No mystery to success of Richmond law enforcement hopeful Janelle Hubbard
Janelle Hubbard aspires to get into law enforcement after she graduates from Richmond. That seems ironic given how she has victimized one opponent after another with her soft-as-cotton jump shots and ability to knife through the lane while leaving victims in her wake.
It also deviates from the forensic psychologist she aspired to be. Her mother, after all, was a psychology major and Hubbard was hooked.
“When I was younger I was always around her when she was reading books or watching TV shows that dealt with the subject and I took an interest in it,” said the junior guard following a 25-point outing in a losing cause at St. Joseph’s last Wednesday.
That led Hubbard to developing a strong interest in law enforcement. She will acquire some first-hand experience this summer when she joins the Richmond Police Department as an intern.
“I have moved away from the forensic part of it and I have desired to get more into law enforcement,” she said. “I will be working with detectives and I am really looking forward to the internship this summer.”
Teams do not look forward to facing Hubbard. The Glenn Dale, Md., native celebrated the new year by reaching the 1,000-point plateau in a Jan. 2 victory at LaSalle. She achieved the milestone only 14 games into her junior season.
“It is a nice career accomplishment and it was definitely something to look forward to leading up to it,” she said. “It is not something I dwell on, though, because I need to keep moving on in my career.”
Moving on has been something Hubbard has been doing since arriving at Richmond as a decorated player out Elizabeth Seton High School in Bladensburg, Md., six miles outside the nation’s capital.
The 5-8 Hubbard had an immediate impact on the Spiders as a freshman when she averaged 11.4 points per game, which she followed up by averaging 13.9 points last season. Through 18 games this year her 16.7 points paced the team and was good for third in the Atlantic 10.
Hubbard, who followed the effort at St. Joe’s with a career-high 32 points in a win at UMass on Saturday, feels the only person that can slow her down is the one she sees in the mirror each morning when she gets up.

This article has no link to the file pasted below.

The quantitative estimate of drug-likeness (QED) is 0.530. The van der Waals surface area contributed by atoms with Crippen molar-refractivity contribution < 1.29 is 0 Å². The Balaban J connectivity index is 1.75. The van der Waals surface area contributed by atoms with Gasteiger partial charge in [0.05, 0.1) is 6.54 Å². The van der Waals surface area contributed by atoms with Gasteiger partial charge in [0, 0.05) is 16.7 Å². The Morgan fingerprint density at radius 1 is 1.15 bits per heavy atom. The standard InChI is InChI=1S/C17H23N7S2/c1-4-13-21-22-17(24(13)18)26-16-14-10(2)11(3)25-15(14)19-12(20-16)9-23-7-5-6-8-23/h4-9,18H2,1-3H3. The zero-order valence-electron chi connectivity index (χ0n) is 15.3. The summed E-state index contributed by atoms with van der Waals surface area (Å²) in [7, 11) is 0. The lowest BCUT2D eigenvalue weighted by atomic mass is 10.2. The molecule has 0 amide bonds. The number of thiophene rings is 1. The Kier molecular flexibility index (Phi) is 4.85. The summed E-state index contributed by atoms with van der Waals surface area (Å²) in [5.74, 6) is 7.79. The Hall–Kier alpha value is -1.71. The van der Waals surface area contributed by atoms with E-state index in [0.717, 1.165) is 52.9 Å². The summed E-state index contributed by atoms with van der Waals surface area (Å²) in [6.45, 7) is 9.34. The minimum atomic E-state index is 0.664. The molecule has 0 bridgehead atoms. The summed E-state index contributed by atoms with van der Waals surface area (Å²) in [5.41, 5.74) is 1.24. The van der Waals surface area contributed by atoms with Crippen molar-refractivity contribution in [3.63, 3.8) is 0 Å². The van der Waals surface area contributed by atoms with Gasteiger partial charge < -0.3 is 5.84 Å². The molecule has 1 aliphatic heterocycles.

“I have always had an issue with getting into my own head whether it is being too hard on myself or things like that,” she said. “I tell myself that I am my toughest opponent and the only person that can stop me from getting better is me.”
Apparently that is also the case when watching "Family Feud." The game show, which debuted on television 40 years ago, is a hit with Hubbard and her teammates. In fact, there was some thought that they might want to attempt to appear as contestants.
“Last year we thought about doing a video and submitting it to the game show, but we never went through with it,” she said. “We make up teams and go up against each other. It can get pretty intense and I always enjoy getting the answers right.”
While the level of intensity can ramp up when watching a game show, Hubbard often sings or cracks jokes in the dressing room. Laughter is good medicine and she likes to keep the air light, which was something that was not always the case when growing up. After all, she is the youngest of six with the oldest 17 years her senior.
“It sure made me tough growing up,” she said when asked if the dinner table often yielded competitive juices in addition to those coming from her favorite food: her mother’s homemade fried chicken. “They are all my fans and they all support me incredibly. I love them so much.”
In return they must love watching the play of their young sister, who is on pace to be among Richmond’s top five all-time scorers by the time her career is over.